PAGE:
The increasing burden of asthma in South African children: A call to action
AbstractBackground. Asthma is a heterogeneous condition characterised by chronic inflammation and variable expiratory airflow limitation, as well as airway reversibility. The burden of asthma in children is increasing in low- and middle-income countries and remains underrecognised and poorly managed. Objectives. To quantify the burden of asthma in the South African (SA) population and identify the risk factors associated with disease severity in the local context. Methods. The SA Childhood Asthma Working Group (SACAWG) convened in January 2017 with task groups, each headed by a section leader, constituting the editorial committee on assessment of asthma epidemiology, diagnosis, control, treatments, novel treatments and self-management plans. The epidemiology task group reviewed the available scientific literature and assigned evidence according to the Grades of Recommendation Assessment, Development and Evaluation (GRADE) system. Conclusions. Asthma in children remains a common condition, which has shown an increasing prevalence in urban and rural populations of SA. Of concern is that almost half of children in urban communities experience severe asthma symptoms, and many asthmatics lack a formal diagnosis and thus access to treatment. Exposure to tobacco smoke and living in highly polluted areas increase the severity of wheezing in young children.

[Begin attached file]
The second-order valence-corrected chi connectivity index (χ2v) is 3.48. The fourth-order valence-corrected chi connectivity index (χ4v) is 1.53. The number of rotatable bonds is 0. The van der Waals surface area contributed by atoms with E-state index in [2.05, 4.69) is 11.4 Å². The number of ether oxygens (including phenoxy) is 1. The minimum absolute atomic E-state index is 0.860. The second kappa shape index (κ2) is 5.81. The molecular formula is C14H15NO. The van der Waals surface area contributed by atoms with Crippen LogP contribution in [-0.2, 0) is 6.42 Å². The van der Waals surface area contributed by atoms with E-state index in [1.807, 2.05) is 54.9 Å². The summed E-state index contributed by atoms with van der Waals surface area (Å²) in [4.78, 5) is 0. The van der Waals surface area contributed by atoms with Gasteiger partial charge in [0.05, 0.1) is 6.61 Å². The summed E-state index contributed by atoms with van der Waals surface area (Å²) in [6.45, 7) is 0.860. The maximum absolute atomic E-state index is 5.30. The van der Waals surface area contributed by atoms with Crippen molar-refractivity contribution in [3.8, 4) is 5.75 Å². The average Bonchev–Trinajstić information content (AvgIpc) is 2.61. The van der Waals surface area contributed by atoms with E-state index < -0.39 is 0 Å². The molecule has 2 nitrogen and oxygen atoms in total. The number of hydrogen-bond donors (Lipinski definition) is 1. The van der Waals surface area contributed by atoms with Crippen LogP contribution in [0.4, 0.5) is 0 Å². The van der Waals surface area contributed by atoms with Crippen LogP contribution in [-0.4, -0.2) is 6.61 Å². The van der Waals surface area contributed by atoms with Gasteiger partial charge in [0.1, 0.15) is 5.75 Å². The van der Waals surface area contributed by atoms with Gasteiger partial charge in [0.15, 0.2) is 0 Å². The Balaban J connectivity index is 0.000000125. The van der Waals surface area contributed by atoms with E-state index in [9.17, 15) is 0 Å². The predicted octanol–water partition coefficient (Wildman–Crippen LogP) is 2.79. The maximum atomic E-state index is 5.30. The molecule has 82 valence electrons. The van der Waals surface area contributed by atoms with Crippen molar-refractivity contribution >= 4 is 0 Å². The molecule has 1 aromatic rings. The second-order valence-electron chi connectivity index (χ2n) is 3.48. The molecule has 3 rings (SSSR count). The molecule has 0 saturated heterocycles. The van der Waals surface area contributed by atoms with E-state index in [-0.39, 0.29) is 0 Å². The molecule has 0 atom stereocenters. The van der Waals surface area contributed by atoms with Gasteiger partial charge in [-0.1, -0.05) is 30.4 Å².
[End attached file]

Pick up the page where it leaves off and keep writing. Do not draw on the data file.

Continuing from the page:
S Afr Med J 2018
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